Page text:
The simple demographics map from the U.S. Department of Education has a long, academic title, but it might as well be called "Where the Kids Aren't." Using various shades of white and gray, it predicts which states will gain elementary-age students and which will not over the next ten years. The southwestern states, led of course by California, are due for increases of more than ten percent. So is Idaho. But the map shows a huge swath of middle America, starting down in Louisiana and funneling upward to include Montana, losing students.
Ironically, this decline comes at the same time that the Rocky Mountain states have become the fastest-growing region in the country, driving the development that makes many Missoulians so nervous. According to Larry Swanson, an economist who works at the University of Montana's Center for the Rocky Mountain West, the problem for schools is that the people moving here aren't likely to have young children.
|Prescott Elementary School principal Jerry McVay stands in the hallway which doubles as the school library. The Missoula County Public School Administration has recommended closing the school in a few years.|
"We're entering a period when we have a shifting population," Swanson says. "The composition and structure of education has to change to adapt. It has to become a more seamless system that carries people through their lives."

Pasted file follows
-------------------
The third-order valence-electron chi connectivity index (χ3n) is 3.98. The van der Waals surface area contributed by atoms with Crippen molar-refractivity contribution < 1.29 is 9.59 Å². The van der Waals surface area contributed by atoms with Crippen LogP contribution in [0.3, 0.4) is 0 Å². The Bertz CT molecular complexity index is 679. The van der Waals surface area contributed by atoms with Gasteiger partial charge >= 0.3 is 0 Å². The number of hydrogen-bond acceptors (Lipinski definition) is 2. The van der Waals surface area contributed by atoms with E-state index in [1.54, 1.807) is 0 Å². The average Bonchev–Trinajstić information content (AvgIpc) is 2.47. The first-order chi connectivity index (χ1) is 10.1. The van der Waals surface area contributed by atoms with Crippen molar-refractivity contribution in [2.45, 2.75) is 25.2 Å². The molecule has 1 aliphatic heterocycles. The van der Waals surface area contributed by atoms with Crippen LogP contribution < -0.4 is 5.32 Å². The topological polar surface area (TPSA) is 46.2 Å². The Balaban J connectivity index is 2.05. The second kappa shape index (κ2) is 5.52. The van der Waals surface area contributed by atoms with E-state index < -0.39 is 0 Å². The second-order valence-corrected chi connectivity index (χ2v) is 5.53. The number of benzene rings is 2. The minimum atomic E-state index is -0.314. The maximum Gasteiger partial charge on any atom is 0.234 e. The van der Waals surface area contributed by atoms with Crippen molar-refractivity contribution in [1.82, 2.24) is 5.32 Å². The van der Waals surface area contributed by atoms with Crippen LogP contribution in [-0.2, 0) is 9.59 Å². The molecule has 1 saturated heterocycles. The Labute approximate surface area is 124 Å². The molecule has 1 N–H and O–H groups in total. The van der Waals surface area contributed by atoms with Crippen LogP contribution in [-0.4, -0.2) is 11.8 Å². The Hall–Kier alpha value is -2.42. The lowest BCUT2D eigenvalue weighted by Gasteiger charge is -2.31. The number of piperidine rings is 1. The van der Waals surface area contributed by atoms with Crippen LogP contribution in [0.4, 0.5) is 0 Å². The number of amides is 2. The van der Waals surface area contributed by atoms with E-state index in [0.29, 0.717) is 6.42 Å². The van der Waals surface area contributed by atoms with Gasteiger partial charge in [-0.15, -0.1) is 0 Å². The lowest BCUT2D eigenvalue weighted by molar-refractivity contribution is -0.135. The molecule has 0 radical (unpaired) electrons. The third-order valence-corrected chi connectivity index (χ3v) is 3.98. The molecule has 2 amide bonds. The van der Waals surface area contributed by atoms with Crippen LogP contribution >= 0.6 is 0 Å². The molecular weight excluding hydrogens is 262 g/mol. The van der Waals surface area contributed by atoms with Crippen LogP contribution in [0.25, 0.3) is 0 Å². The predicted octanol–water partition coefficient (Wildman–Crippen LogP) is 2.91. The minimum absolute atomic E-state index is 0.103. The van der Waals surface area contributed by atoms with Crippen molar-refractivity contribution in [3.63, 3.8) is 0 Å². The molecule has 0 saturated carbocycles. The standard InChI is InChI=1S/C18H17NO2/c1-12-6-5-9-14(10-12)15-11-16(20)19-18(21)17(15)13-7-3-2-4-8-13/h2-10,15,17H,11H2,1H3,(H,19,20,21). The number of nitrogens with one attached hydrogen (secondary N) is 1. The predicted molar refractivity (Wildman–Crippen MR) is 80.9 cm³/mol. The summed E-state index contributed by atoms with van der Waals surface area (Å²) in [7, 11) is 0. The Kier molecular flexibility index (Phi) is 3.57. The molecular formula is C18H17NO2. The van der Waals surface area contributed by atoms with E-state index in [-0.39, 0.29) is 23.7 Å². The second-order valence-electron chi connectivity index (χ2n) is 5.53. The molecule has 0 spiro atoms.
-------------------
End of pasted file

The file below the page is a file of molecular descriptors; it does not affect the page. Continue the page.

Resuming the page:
To Vagner's way of thinking, bringing the dwindling population of elementary students together in more centralized, larger schools not only prepares the district for further declines, but also makes room for the broader, more flexible educational culture Swanson suggests. She points to Willard School, an antiquated building in the Southside neighborhood, just blocks from Roosevelt, to answer her opponents' concerns that closing a school invites Missoula's own version of inner-city blight.
Willard ceased to be an elementary school in 1990. Since then, it has become the home of the district's Adult Education program, which served a huge chunk of the city last year, with 2,476 students signing up for fall classes. More than 400 of those nontraditional learners sought basic literacy and math skills, while 88 pursued a high school diploma and nearly 600 brushed up on computer skills.